The Slatest

EU Extends Ban on Dangerous Foreign Travelers (Americans)

A couple taking a selfie in front of the Colosseum
German tourists in Rome in June. Guglielmo Mangiapane/Reuters

If you’re an American eyeing a cheap flight to a European holiday, well, sorry. The European Union revisited its travel ban this week, and thanks to our inability to wear masks and cancel our party plans, U.S. citizens still aren’t welcome.

On Thursday, the EU extended its travel ban on the U.S. for the second time this month. The European Council issued the announcement following a biweekly review of coronavirus trends, containment efforts, and travel restrictions around the world. What’s the most important qualifier for getting approval to travel to the EU? Simple. A country must contain its coronavirus outbreak equally, if not better than, the EU did. (Kudos to Canada, Japan, Thailand, and others who can have nice things again.)

The U.S. is nowhere near that benchmark. According to Johns Hopkins University, the U.S. has had nearly 4.5 million cases and over 152,000 deaths as of Thursday. Across the pond, things are a bit better. The European Centre for Disease Prevention and Control has reported just over 1.7 million cases across the European Economic Area (which includes the EU, U.K., Iceland, Liechtenstein, and Norway). No country within the E.U. has over 300,000 cases of COVID-19. Meanwhile, California, Florida, Texas, and New York have each reported more than 400,000.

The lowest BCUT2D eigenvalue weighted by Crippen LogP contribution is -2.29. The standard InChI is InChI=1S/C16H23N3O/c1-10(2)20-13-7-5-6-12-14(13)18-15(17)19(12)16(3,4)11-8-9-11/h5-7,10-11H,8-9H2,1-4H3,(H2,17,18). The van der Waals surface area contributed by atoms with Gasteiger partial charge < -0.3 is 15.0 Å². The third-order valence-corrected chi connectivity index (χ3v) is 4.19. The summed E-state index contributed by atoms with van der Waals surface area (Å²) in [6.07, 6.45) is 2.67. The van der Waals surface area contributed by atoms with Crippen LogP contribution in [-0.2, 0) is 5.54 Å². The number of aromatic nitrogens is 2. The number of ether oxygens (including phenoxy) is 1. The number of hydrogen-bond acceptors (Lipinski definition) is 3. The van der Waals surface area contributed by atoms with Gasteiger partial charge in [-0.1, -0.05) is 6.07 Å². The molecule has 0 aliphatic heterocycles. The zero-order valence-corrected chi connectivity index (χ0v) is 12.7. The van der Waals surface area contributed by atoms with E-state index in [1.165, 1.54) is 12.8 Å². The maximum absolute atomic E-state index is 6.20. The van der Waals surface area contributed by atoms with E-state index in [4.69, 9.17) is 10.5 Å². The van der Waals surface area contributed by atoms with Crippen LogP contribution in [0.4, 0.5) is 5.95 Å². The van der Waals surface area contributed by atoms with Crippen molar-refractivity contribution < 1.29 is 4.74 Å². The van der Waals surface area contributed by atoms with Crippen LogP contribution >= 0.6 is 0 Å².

The travel ban extension comes as a resurgence of the coronavirus looms over Europe. While Europe’s cases per million are far below its peak, some countries are starting to see upticks. Spain has reported over 6,000 new cases since Friday. Now, new cases are almost 10 times higher than the low Spain had achieved in June. María José Sierra of the Spanish Health Ministry’s Coordination Center for Health Alerts warned, “This may already be a second wave.”

Fearing a resurgence up north, U.K. Prime Minister Boris Johnson decided to delay an ease on restrictions for at least two weeks. He announced the delay on Friday and warned, “The prevalence of the virus in the community, in England, is likely to be rising for the first time since May.”

U.S. citizens are still able to visit the U.K., which left the E.U. in January, though they will have to self-isolate for 14 days upon their arrival.

European countries are by no means the only ones extending travel bans. Canada and Mexico recently extended border closures with the U.S. until at least Aug. 21, government officials say. And according to the Pew Research Center, at about 9 in 10 people live in countries with coronavirus-related travel restrictions.